(1) (1877) 5 Ch. D. 569, 583.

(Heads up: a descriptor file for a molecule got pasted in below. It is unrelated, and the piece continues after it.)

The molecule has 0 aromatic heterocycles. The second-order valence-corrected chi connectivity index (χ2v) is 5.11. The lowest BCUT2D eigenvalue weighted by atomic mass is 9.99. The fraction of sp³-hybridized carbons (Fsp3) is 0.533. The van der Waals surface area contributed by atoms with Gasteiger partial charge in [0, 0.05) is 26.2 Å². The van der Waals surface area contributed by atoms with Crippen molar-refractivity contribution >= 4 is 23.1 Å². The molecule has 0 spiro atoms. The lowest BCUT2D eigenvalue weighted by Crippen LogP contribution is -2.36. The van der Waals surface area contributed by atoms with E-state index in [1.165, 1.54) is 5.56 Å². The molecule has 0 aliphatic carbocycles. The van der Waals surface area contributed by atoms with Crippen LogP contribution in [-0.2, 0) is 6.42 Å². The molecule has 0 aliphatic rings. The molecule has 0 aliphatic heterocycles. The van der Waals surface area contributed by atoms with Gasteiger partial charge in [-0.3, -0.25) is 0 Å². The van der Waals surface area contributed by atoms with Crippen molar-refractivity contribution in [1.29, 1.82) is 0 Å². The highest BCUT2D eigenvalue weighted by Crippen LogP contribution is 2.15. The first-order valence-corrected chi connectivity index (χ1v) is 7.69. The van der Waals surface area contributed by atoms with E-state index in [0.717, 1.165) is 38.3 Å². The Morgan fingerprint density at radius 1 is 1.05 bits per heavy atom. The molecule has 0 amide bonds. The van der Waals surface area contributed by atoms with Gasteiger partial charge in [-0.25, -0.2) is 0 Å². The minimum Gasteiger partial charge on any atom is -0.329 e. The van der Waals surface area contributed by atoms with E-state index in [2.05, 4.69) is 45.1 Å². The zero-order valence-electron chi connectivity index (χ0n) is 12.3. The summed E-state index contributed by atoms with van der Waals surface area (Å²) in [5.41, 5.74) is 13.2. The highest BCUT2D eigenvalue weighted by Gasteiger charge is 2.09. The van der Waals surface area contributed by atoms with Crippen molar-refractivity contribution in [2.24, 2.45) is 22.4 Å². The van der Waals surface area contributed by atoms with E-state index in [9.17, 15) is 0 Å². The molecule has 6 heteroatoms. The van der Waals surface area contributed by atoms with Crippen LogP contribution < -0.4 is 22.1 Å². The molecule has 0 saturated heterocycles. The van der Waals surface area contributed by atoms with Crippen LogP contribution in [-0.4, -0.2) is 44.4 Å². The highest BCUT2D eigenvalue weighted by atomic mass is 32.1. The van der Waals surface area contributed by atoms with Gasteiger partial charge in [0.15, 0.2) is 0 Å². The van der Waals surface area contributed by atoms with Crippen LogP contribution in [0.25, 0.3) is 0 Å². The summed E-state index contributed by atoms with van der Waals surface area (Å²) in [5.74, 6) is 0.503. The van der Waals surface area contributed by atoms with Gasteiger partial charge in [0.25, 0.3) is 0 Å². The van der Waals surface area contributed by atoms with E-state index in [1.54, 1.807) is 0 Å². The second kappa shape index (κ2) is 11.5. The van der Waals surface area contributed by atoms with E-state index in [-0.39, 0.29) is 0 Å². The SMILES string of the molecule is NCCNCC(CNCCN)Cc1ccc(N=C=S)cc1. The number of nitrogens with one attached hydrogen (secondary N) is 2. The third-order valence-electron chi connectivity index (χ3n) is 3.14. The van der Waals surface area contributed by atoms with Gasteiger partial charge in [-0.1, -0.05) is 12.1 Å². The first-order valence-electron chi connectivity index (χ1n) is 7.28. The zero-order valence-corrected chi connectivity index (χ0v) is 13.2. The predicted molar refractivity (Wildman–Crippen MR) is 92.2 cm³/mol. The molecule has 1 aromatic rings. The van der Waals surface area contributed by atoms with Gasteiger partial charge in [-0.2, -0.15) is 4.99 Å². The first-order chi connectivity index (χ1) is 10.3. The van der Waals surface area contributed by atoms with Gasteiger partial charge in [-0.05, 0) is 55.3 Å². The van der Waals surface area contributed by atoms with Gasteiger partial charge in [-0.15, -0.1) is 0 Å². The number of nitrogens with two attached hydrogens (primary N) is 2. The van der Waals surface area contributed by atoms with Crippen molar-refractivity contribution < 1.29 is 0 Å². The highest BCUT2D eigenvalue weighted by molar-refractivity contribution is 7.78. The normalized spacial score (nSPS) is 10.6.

I have been referred to an authority to the same effect, an authority which does not bind me, but which I should treat with respect, which in fact agrees with the view I have independently formed. That is the Irish case of In re J. E. Doherty. (1)But before giving effect to any such view in the present case it is necessary to consider the further submission made by Mr. Beyfus, that this sub-section no longer applies, because it has been repealed by the repealing section, s. 207 of the Law of Property Act, 1925. That section repeals the Acts mentioned in the Seventh Schedule to the Act, which includes the Conveyancing Act, 1881, and therefore the sub-section to which I have been referred is prima facie repealed unless it falls within the qualifying sub-section of s. 207. Sect. 207 (a) is in these terms: “Nothing in this repeal shall affect the validity or legality of any dealing in property or other transaction completed before the commencement of this Act, or any title or right acquired or appointment made before such commencement, but, subject as aforesaid, this Act shall, except where otherwise expressly provided, apply to and in respect of instruments whether made or coming into operation before or after such commencement.” The instruments in question here are the mortgage deed, the further charge and the insurance policies, and they are all anterior in date to the commencement of the Law of Property Act, 1925, and the operative words apply to instruments made and coming into operation before such commencement and therefore apply to these instruments. It is, however, contended that what is in question here comes within the words, “title or right acquired or appointment made before such commencement.” What is in question here is the plaintiffs’ right to require payment to them of certain moneys which have accrued due under an insurance policy, and in my judgment it is the date at which that right accrues which must be the governing factor in this case. Assuming there was a right under the sub-section of the Act of 1881 it can only arise when the necessary conditions have been fulfilled; first of all, that there should be money received on the insurance, and secondly, that requirements should be made by the mortgagees that that money should be paid over to them. These conditions in the present case were clearly not fulfilled before the commencement of the Law of Property Act, 1925. I further think that the words in question, “title or right acquired or appointment made,” are not precisely apt to the facts of this case. More apt words are to be found in another enactment referred to in s. 207 – namely, the Interpretation Act, 1889, s. 38, sub-s. 2 (c), which refers to “any right, privilege, obligation, or liability acquired, accrued, or incurred under any enactment so repealed,” and that is saved by the proviso to s. 207, which provides that its terms are without prejudice to the provisions of this section of the Interpretation Act, 1889. In my judgment the claim under s. 23, sub-s. 4, of the Conveyancing Act, 1881, fails, because that sub-section was not applicable in this case at any material time.